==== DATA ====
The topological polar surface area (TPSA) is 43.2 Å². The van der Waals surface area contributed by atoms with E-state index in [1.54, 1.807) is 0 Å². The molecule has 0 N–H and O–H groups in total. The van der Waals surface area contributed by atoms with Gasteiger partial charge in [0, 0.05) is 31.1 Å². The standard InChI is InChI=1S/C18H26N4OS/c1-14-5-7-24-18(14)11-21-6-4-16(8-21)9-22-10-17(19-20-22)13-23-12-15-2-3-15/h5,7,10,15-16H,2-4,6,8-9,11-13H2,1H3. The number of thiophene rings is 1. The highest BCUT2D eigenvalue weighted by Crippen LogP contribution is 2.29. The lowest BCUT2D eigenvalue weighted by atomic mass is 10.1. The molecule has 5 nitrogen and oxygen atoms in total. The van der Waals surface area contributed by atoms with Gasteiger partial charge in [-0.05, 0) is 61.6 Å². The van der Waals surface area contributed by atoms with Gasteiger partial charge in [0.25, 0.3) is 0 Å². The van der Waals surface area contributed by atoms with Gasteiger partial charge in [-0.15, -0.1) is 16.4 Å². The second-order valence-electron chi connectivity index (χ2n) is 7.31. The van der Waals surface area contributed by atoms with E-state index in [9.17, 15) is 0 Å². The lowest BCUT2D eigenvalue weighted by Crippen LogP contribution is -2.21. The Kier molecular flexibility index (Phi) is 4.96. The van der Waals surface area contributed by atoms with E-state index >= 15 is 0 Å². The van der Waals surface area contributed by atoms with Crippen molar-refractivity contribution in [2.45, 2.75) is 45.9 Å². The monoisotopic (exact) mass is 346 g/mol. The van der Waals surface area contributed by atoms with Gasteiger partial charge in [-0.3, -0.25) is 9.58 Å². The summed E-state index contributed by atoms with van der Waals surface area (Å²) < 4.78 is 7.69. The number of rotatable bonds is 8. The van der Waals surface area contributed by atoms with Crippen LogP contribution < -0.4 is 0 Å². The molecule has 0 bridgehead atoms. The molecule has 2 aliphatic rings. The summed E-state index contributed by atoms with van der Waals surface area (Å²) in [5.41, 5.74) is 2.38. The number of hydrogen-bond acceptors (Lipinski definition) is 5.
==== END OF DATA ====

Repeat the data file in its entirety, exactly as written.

The topological polar surface area (TPSA) is 43.2 Å². The van der Waals surface area contributed by atoms with E-state index in [1.54, 1.807) is 0 Å². The molecule has 0 N–H and O–H groups in total. The van der Waals surface area contributed by atoms with Gasteiger partial charge in [0, 0.05) is 31.1 Å². The standard InChI is InChI=1S/C18H26N4OS/c1-14-5-7-24-18(14)11-21-6-4-16(8-21)9-22-10-17(19-20-22)13-23-12-15-2-3-15/h5,7,10,15-16H,2-4,6,8-9,11-13H2,1H3. The number of thiophene rings is 1. The highest BCUT2D eigenvalue weighted by Crippen LogP contribution is 2.29. The lowest BCUT2D eigenvalue weighted by atomic mass is 10.1. The molecule has 5 nitrogen and oxygen atoms in total. The van der Waals surface area contributed by atoms with Gasteiger partial charge in [-0.05, 0) is 61.6 Å². The van der Waals surface area contributed by atoms with Gasteiger partial charge in [0.25, 0.3) is 0 Å². The van der Waals surface area contributed by atoms with Gasteiger partial charge in [-0.15, -0.1) is 16.4 Å². The second-order valence-electron chi connectivity index (χ2n) is 7.31. The van der Waals surface area contributed by atoms with E-state index in [9.17, 15) is 0 Å². The lowest BCUT2D eigenvalue weighted by Crippen LogP contribution is -2.21. The Kier molecular flexibility index (Phi) is 4.96. The van der Waals surface area contributed by atoms with E-state index >= 15 is 0 Å². The van der Waals surface area contributed by atoms with Crippen molar-refractivity contribution in [2.45, 2.75) is 45.9 Å². The monoisotopic (exact) mass is 346 g/mol. The van der Waals surface area contributed by atoms with Gasteiger partial charge in [-0.3, -0.25) is 9.58 Å². The summed E-state index contributed by atoms with van der Waals surface area (Å²) < 4.78 is 7.69. The number of rotatable bonds is 8. The van der Waals surface area contributed by atoms with Crippen LogP contribution < -0.4 is 0 Å². The molecule has 0 bridgehead atoms. The molecule has 2 aliphatic rings. The summed E-state index contributed by atoms with van der Waals surface area (Å²) in [5.41, 5.74) is 2.38. The number of hydrogen-bond acceptors (Lipinski definition) is 5.